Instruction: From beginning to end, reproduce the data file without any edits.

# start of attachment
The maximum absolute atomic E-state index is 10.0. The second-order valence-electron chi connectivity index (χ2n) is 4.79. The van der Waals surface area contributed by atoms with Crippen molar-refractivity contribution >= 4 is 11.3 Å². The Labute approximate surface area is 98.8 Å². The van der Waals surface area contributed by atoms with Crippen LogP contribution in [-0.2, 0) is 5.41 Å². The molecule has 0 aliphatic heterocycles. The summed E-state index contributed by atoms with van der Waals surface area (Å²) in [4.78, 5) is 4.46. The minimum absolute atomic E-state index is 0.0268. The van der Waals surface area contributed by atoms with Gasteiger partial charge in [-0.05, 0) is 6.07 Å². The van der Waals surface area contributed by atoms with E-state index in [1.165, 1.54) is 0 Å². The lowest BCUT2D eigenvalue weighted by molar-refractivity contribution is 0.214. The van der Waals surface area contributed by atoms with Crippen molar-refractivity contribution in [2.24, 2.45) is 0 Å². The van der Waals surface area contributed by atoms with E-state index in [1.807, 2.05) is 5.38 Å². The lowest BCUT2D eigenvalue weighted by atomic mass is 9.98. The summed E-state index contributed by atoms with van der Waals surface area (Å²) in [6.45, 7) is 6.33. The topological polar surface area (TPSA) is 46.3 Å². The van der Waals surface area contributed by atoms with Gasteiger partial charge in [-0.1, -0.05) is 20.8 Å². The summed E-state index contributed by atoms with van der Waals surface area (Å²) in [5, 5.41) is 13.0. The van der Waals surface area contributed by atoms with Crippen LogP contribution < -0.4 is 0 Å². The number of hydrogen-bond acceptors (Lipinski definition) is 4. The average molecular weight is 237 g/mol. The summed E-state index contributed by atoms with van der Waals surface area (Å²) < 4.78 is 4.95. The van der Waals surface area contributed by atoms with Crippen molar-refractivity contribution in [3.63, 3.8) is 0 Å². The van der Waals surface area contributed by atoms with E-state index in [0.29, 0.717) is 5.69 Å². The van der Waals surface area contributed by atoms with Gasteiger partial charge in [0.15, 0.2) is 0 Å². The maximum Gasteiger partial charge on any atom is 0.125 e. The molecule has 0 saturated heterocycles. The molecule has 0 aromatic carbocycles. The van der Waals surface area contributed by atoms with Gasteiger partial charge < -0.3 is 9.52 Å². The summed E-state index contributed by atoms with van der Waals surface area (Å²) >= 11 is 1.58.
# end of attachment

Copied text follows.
The maximum absolute atomic E-state index is 10.0. The second-order valence-electron chi connectivity index (χ2n) is 4.79. The van der Waals surface area contributed by atoms with Crippen molar-refractivity contribution >= 4 is 11.3 Å². The Labute approximate surface area is 98.8 Å². The van der Waals surface area contributed by atoms with Crippen LogP contribution in [-0.2, 0) is 5.41 Å². The molecule has 0 aliphatic heterocycles. The summed E-state index contributed by atoms with van der Waals surface area (Å²) in [4.78, 5) is 4.46. The minimum absolute atomic E-state index is 0.0268. The van der Waals surface area contributed by atoms with Gasteiger partial charge in [-0.05, 0) is 6.07 Å². The van der Waals surface area contributed by atoms with E-state index in [1.165, 1.54) is 0 Å². The lowest BCUT2D eigenvalue weighted by molar-refractivity contribution is 0.214. The van der Waals surface area contributed by atoms with Crippen molar-refractivity contribution in [2.24, 2.45) is 0 Å². The van der Waals surface area contributed by atoms with E-state index in [1.807, 2.05) is 5.38 Å². The lowest BCUT2D eigenvalue weighted by atomic mass is 9.98. The summed E-state index contributed by atoms with van der Waals surface area (Å²) in [6.45, 7) is 6.33. The topological polar surface area (TPSA) is 46.3 Å². The van der Waals surface area contributed by atoms with Gasteiger partial charge in [-0.1, -0.05) is 20.8 Å². The summed E-state index contributed by atoms with van der Waals surface area (Å²) in [5, 5.41) is 13.0. The van der Waals surface area contributed by atoms with Crippen LogP contribution < -0.4 is 0 Å². The number of hydrogen-bond acceptors (Lipinski definition) is 4. The average molecular weight is 237 g/mol. The summed E-state index contributed by atoms with van der Waals surface area (Å²) < 4.78 is 4.95. The van der Waals surface area contributed by atoms with Crippen molar-refractivity contribution in [3.63, 3.8) is 0 Å². The van der Waals surface area contributed by atoms with E-state index in [0.29, 0.717) is 5.69 Å². The van der Waals surface area contributed by atoms with Gasteiger partial charge in [0.15, 0.2) is 0 Å². The maximum Gasteiger partial charge on any atom is 0.125 e. The molecule has 0 saturated heterocycles. The molecule has 0 aromatic carbocycles. The van der Waals surface area contributed by atoms with Gasteiger partial charge < -0.3 is 9.52 Å². The summed E-state index contributed by atoms with van der Waals surface area (Å²) >= 11 is 1.58.